Problems / Disadvantages of Lumineers® and similar ultra-thin veneer products.
The placement of ultra-thin porcelain veneers, like Lumineers®, Vivaneers® or DURAThin®, using a no-drilling/no-shots protocol has its critics.
The two primary problem issues that are usually brought up are:
1) Placing them may result in below-average esthetics. – Ultra-thin veneers have a reputation for needing to be comparatively opaque, as opposed to more translucent and lifelike like regular porcelain veneers.
2) They may create tooth bulkiness. – No-drill (no tooth preparation) placement can easily result in bulky, over-contoured teeth.
That can make new veneers hard to get used to. It can also make the teeth they’re placed on harder to properly clean.
Proper case selection is the key.
In response to these criticisms, dentists who favor the use of Lumineers® (or similar products) are quick to point out that these issues can be kept in check by way of proper case selection.
It’s also important to state that every patient should consider all possible alternatives before opting for any type of veneering procedure.
Potential problems and concerns associated with Lumineers® placement.
1) Difficulty in achieving a natural-looking end result.
a) Ultra-thin veneers frequently need to be very opaque.
The wafer-thin veneers placed using a no-drilling protocol are often criticized because with some applications they must be made out of comparatively more-opaque porcelain, or placed using relatively more-opaque cement, so they are able to adequately mask over the color of the natural tooth structure that lies underneath.
How tooth enamel handles light.
(Use the in-text links for an explanation.)
Why is having opaque veneers a problem?
If a veneer (or veneer/cement combination) doesn’t accurately simulate enamel’s light-handling effect (as in it’s too opaque and keeps light from entering), your tooth’s appearance won’t look quite right. It might look white, but it won’t look perfectly natural.
Take the case where an ultra-thin veneer is used to lighten the color of a darkly stained tooth.
- Since it’s so thin, to effectively mask the stained tooth structure that lies underneath the veneer must be made using relatively opaque porcelain.
- But due to this opaqueness, light will tend to be reflected off the veneer’s front surface and not penetrate into it like it does when it strikes enamel (the link below illustrates this point).
- Because of this difference in light handling, the veneer won’t look truly lifelike.
(This is the exact same problem that occurs with dental bonding. This page explains and illustrates this phenomenon in detail, just substitute the words “dental bonding” with “opaque veneer.”)
How traditional veneers differ.
Because they are thicker, conventional porcelain veneers can be made out of comparatively more-translucent porcelain, yet still be able to mask dark tooth structure that lies underneath them.
And due to this translucency, light will be able to enter into the veneer and reflect back out in a fashion that truly mimics the lustrous look of a natural tooth. (This page explains and illustrates this issue in detail.)
A lot of people simply don’t appreciate this difference.
We do have to admit that when it comes to the issue of obtaining a precisely lifelike result, many people just don’t seem to care.
The ease and pain-free advantage that no-drilling/no-shots technique offers simply outweighs the disadvantage of a less than perfectly natural-looking outcome.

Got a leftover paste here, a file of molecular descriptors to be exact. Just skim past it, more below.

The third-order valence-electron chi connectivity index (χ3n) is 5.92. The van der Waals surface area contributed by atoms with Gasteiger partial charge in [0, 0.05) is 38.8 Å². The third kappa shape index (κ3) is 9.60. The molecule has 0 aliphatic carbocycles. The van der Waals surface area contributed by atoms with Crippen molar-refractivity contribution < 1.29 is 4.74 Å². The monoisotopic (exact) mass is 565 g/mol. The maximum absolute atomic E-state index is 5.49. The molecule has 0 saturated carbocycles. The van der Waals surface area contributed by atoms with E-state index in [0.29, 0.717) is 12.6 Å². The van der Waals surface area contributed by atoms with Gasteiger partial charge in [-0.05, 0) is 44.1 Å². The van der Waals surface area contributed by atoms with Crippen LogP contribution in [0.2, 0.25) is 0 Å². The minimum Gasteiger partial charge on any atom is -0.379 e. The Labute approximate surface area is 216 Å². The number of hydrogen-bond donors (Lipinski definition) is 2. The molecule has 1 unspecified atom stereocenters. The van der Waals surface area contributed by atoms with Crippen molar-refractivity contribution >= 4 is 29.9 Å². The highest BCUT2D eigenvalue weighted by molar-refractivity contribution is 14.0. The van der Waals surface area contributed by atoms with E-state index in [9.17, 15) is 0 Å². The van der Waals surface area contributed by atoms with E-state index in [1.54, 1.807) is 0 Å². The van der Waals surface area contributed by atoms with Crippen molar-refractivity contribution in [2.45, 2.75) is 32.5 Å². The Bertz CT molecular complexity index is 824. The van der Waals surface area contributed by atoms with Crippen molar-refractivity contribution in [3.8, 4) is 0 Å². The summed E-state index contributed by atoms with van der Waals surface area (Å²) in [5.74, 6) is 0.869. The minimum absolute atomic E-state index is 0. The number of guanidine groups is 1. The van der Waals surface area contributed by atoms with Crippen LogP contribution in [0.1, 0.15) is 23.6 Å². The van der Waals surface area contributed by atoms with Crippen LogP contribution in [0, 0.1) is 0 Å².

Trends have changed.
That’s probably because people’s attitudes about tooth appearance have changed over the last couple of decades, likely due to the explosion of tooth-whitening options that have become available over this same time frame.
Whitening processes tend to rob tooth enamel of translucency. And as a result, the patient ends up with a set of uniform snow-white “Chiclets” (teeth).
Nowadays, it seems that that is the look a lot of people are seeking. And if that’s the one you want, it’s easy enough to get with a set of Lumineers®.
b) Problem situations.
Especially in the case where only one or a few veneers are being placed, the increased characterization that’s possible with a (thicker) conventional veneer may be an important asset in creating a perfect match with the patient’s neighboring teeth.
It’s the characterization of a veneer that helps it to look lifelike or match well.
- A – This tooth displays pronounced color uniformity and lack of characterization (the term “monochromatic” applies).
It would be relatively easy for a dentist to place an ultra-thin veneer that would match this tooth.
- B – This tooth demonstrates a fairly high degree of translucency at its biting edge (the grayness you see). And its color is not perfectly uniform.
It would be relatively difficult to mimic this look with an ultra-thin no-prep veneer.
2) Bulky, over-contoured teeth.
Another criticism of placing Lumineers® using a no-tooth-preparation technique is that it can result in teeth that are bulky and over-contoured.
It’s easy enough to see how placing no-prep veneers could result in this outcome. After all, if you bond a shell of porcelain over the surface of a tooth without trimming it back first, its overall dimensions will be larger. It’s only a question of how much, and if it’s enough to cause problems.
Case selection is key in avoiding this outcome. When Lumineers® are placed to just make minor enhancements and upgrades, the results can be acceptable. But when what is trying to be achieved lies beyond general guidelines, a problematic outcome can be expected.